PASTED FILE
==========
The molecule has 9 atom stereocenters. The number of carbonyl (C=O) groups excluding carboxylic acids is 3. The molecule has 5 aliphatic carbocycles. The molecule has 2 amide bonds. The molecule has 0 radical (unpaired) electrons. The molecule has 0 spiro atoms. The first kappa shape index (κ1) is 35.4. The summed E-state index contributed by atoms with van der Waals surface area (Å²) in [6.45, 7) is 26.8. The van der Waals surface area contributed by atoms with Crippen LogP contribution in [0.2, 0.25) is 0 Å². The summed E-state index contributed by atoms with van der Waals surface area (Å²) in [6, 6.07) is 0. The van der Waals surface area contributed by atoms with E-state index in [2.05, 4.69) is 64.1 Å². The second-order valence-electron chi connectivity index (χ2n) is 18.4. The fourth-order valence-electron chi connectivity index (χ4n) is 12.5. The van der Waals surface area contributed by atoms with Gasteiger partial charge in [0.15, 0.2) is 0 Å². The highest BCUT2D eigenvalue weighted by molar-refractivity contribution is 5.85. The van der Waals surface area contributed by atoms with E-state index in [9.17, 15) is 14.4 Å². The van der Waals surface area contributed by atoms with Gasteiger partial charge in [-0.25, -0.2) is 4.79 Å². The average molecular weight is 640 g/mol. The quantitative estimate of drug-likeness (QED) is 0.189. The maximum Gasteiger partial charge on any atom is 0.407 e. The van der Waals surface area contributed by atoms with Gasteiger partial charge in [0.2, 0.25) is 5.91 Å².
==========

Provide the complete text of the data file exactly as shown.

The molecule has 9 atom stereocenters. The number of carbonyl (C=O) groups excluding carboxylic acids is 3. The molecule has 5 aliphatic carbocycles. The molecule has 2 amide bonds. The molecule has 0 radical (unpaired) electrons. The molecule has 0 spiro atoms. The first kappa shape index (κ1) is 35.4. The summed E-state index contributed by atoms with van der Waals surface area (Å²) in [6.45, 7) is 26.8. The van der Waals surface area contributed by atoms with Crippen LogP contribution in [0.2, 0.25) is 0 Å². The summed E-state index contributed by atoms with van der Waals surface area (Å²) in [6, 6.07) is 0. The van der Waals surface area contributed by atoms with E-state index in [2.05, 4.69) is 64.1 Å². The second-order valence-electron chi connectivity index (χ2n) is 18.4. The fourth-order valence-electron chi connectivity index (χ4n) is 12.5. The van der Waals surface area contributed by atoms with Gasteiger partial charge in [0.15, 0.2) is 0 Å². The highest BCUT2D eigenvalue weighted by molar-refractivity contribution is 5.85. The van der Waals surface area contributed by atoms with E-state index in [9.17, 15) is 14.4 Å². The van der Waals surface area contributed by atoms with Gasteiger partial charge in [-0.25, -0.2) is 4.79 Å². The average molecular weight is 640 g/mol. The quantitative estimate of drug-likeness (QED) is 0.189. The maximum Gasteiger partial charge on any atom is 0.407 e. The van der Waals surface area contributed by atoms with Gasteiger partial charge in [0.2, 0.25) is 5.91 Å².